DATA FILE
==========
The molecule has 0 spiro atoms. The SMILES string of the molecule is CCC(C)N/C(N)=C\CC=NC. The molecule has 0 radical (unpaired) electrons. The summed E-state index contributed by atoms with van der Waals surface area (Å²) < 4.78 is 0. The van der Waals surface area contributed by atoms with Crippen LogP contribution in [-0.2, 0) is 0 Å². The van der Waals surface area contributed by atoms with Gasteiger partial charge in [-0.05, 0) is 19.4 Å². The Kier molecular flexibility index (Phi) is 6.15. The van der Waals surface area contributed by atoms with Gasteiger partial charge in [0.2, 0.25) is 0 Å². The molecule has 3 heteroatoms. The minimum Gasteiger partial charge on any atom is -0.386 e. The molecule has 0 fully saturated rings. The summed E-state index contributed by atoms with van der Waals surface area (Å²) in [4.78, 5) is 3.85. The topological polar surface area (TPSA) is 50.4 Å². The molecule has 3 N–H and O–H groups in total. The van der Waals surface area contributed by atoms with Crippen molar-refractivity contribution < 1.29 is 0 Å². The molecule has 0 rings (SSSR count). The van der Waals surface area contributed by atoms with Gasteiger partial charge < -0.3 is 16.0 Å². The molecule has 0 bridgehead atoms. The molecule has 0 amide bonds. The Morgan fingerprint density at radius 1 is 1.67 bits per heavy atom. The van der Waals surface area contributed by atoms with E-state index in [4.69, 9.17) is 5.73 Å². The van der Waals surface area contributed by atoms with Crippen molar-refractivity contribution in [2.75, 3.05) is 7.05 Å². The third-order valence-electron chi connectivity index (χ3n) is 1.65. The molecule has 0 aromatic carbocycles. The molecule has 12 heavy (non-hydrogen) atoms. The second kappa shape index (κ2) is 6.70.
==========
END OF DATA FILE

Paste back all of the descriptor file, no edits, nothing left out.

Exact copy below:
The molecule has 0 spiro atoms. The SMILES string of the molecule is CCC(C)N/C(N)=C\CC=NC. The molecule has 0 radical (unpaired) electrons. The summed E-state index contributed by atoms with van der Waals surface area (Å²) < 4.78 is 0. The van der Waals surface area contributed by atoms with Crippen LogP contribution in [-0.2, 0) is 0 Å². The van der Waals surface area contributed by atoms with Gasteiger partial charge in [-0.05, 0) is 19.4 Å². The Kier molecular flexibility index (Phi) is 6.15. The van der Waals surface area contributed by atoms with Gasteiger partial charge in [0.2, 0.25) is 0 Å². The molecule has 3 heteroatoms. The minimum Gasteiger partial charge on any atom is -0.386 e. The molecule has 0 fully saturated rings. The summed E-state index contributed by atoms with van der Waals surface area (Å²) in [4.78, 5) is 3.85. The topological polar surface area (TPSA) is 50.4 Å². The molecule has 3 N–H and O–H groups in total. The van der Waals surface area contributed by atoms with Crippen molar-refractivity contribution < 1.29 is 0 Å². The molecule has 0 rings (SSSR count). The van der Waals surface area contributed by atoms with Gasteiger partial charge < -0.3 is 16.0 Å². The molecule has 0 bridgehead atoms. The molecule has 0 amide bonds. The Morgan fingerprint density at radius 1 is 1.67 bits per heavy atom. The van der Waals surface area contributed by atoms with E-state index in [4.69, 9.17) is 5.73 Å². The van der Waals surface area contributed by atoms with Crippen molar-refractivity contribution in [2.75, 3.05) is 7.05 Å². The third-order valence-electron chi connectivity index (χ3n) is 1.65. The molecule has 0 aromatic carbocycles. The molecule has 12 heavy (non-hydrogen) atoms. The second kappa shape index (κ2) is 6.70.